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Return of the Mouse Plague in Queensland

Return of the Mouse Plague in Queensland


Return of the Mouse Plague in Queensland

Article by: Hari Yellina

In Queensland’s North Burnett, a mouse infestation has reached epidemic proportions, with residents apparently being attacked in their sleep and produce businesses being invaded by hundreds of rodents every night. Susie Capewell, who lives near Gayndah, claimed she had caught around 1,000 mice in the last two weeks. “Every time you sit in the lounge, the trap snaps, and you have to get up and empty it,” she explained. “We get them largely at night, and the more traps you have, the more you get.” The illness had spread from Monto to Biggenden, according to Gayndah veterinarian Nathan Hitchcock.

“Mice scamper across the roadways at night… and in the last several days, I’ve also seen them during the day, which is unusual. They’re literally everywhere.” Locals, according to Mrs Capewell, are becoming increasingly frustrated as mice find their way into their homes. “I’ve spoken to a couple of folks in town, including one who was bitten in his bed on his hand by something chomping on it,” she claimed. “They’ve been found in people’s hair in their beds at night.” Brett Jordan, proprietor of Gayndah’s Norco Rural Stores, claimed the problem has been present for some months but that rodent numbers had recently escalated. “They usually go away with rain,” he explained, “but they’ve become worse.”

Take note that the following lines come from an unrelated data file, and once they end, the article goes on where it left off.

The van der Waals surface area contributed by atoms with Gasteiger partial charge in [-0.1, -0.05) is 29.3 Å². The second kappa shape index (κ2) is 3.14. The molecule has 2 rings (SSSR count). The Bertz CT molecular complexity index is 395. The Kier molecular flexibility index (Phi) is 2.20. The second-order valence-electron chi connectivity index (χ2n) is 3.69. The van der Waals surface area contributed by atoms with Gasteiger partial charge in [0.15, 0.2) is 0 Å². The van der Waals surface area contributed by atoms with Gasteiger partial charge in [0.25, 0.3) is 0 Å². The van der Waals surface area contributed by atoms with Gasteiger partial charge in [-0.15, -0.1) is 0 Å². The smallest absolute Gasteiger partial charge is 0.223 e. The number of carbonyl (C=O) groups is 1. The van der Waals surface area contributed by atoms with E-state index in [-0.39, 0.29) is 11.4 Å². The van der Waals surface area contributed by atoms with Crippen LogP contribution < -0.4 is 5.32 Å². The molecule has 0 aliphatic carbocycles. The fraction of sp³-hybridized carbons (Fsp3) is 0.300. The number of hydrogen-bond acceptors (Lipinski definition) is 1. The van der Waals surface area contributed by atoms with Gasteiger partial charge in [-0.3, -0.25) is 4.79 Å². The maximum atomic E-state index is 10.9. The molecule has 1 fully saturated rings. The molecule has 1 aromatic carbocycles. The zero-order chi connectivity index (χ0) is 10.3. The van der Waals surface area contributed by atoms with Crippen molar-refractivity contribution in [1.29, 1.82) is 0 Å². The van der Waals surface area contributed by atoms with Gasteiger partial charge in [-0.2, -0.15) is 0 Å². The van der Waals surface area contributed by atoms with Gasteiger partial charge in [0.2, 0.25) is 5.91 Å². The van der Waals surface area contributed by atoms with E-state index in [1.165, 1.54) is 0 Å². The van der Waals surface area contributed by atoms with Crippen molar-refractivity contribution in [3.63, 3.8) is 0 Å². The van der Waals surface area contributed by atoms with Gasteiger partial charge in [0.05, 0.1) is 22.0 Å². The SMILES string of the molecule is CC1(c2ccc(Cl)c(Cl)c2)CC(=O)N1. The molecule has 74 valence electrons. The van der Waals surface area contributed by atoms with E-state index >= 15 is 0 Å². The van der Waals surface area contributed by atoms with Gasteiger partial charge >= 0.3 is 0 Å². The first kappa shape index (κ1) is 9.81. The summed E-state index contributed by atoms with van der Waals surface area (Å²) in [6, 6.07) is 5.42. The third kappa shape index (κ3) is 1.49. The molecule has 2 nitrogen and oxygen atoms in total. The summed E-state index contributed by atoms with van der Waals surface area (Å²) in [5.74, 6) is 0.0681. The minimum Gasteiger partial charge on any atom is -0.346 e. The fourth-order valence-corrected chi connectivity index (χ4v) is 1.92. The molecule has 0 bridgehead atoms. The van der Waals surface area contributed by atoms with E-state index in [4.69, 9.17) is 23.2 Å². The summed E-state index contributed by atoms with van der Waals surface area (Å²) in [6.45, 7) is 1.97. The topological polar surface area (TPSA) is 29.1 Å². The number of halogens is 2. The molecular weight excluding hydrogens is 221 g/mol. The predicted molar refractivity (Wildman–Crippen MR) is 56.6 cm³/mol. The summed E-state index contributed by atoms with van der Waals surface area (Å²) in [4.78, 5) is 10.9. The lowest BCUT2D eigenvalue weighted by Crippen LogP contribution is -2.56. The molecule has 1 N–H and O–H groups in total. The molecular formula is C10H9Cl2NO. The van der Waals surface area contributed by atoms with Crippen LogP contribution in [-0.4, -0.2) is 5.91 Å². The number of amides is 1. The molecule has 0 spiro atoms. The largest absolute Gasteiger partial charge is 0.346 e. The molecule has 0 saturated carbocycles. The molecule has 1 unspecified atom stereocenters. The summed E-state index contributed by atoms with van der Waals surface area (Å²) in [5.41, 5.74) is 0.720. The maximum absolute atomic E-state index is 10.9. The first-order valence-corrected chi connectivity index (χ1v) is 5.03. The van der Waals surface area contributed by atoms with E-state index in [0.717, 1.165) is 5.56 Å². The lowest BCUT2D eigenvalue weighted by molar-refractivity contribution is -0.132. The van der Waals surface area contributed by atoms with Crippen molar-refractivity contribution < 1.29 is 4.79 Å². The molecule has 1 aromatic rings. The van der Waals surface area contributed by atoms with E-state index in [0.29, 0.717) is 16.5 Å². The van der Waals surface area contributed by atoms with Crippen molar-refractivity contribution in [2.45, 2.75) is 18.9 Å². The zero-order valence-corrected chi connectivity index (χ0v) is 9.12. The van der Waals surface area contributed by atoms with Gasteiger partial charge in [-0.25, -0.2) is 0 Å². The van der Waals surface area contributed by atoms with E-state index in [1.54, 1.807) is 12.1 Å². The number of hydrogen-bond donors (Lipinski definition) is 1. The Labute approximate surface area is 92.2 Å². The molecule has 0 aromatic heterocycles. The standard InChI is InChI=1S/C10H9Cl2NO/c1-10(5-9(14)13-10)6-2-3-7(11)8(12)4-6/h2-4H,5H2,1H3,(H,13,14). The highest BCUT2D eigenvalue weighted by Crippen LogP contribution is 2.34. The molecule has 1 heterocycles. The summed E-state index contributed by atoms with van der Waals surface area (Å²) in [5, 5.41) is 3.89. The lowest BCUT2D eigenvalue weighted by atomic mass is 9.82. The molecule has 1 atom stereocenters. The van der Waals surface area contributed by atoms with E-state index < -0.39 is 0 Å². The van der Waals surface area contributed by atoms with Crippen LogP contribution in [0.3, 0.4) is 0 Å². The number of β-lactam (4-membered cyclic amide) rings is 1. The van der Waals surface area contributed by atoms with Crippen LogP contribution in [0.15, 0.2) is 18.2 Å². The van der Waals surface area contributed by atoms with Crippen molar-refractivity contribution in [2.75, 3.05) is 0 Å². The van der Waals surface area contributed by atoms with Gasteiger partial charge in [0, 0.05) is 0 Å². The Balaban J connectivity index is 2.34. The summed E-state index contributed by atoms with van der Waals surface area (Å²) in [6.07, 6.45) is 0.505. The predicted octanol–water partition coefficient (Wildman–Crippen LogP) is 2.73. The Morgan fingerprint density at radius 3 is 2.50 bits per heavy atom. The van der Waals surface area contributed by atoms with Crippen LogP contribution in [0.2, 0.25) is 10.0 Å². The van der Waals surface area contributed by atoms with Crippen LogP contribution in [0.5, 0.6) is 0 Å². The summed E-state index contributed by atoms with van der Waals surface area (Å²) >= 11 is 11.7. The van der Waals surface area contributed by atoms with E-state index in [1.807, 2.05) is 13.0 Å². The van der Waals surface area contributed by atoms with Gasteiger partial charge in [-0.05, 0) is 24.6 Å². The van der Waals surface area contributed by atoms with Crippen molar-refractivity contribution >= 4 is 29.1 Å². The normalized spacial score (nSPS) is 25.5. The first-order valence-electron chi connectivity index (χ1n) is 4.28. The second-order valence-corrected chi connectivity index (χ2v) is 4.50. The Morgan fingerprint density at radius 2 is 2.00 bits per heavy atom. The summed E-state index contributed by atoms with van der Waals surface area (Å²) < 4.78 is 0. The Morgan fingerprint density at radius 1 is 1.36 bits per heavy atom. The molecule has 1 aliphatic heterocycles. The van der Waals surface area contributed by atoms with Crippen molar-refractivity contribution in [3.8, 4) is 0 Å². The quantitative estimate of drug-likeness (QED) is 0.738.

“We’ve probably lost approximately $11,000 in feed this month… it’s being destroyed overnight.” “We’re not going to order any more feed since we’re losing it as fast as we bring it in,” says the manager. “They usually go away with rain,” he explained, “but they’ve become worse.” Growers who normally plant oats at this time of year are delaying because they are concerned that mice would consume the seeds before the crops sprout. He stated the store was having trouble keeping up with the demand for traps and bait.

According to Dr. Hitchcock, last year’s mild winter combined with a wet summer resulted in a lot of grass growth and ideal conditions for a mouse plague. “The grass serves two purposes: it offers cover for the mice and protects them from predators. It also offers them with an abundant food supply “he remarked. “In 20 days, two mice can multiply into 12 mice. As a result, your population increase might be quite dramatic.” Locals have asked the North Burnett Regional Council for help, according to Mr Jordan. “Everyone keeps telling the council that they ought to do something, and that they should start a baiting programme. However, no responses have yet been received “he said.

We reached out to the North Burnett Regional Council for comment. Following a recent surge in dogs and cats being murdered, Dr. Hitchcock has issued a warning to pet owners on the safe use of baiting. “If you think your dog has eaten mouse bait, take it to the doctor as soon as possible,” he advised. Gum bleeding, drowsiness, and blood vomiting are all signs of rat bait poisoning.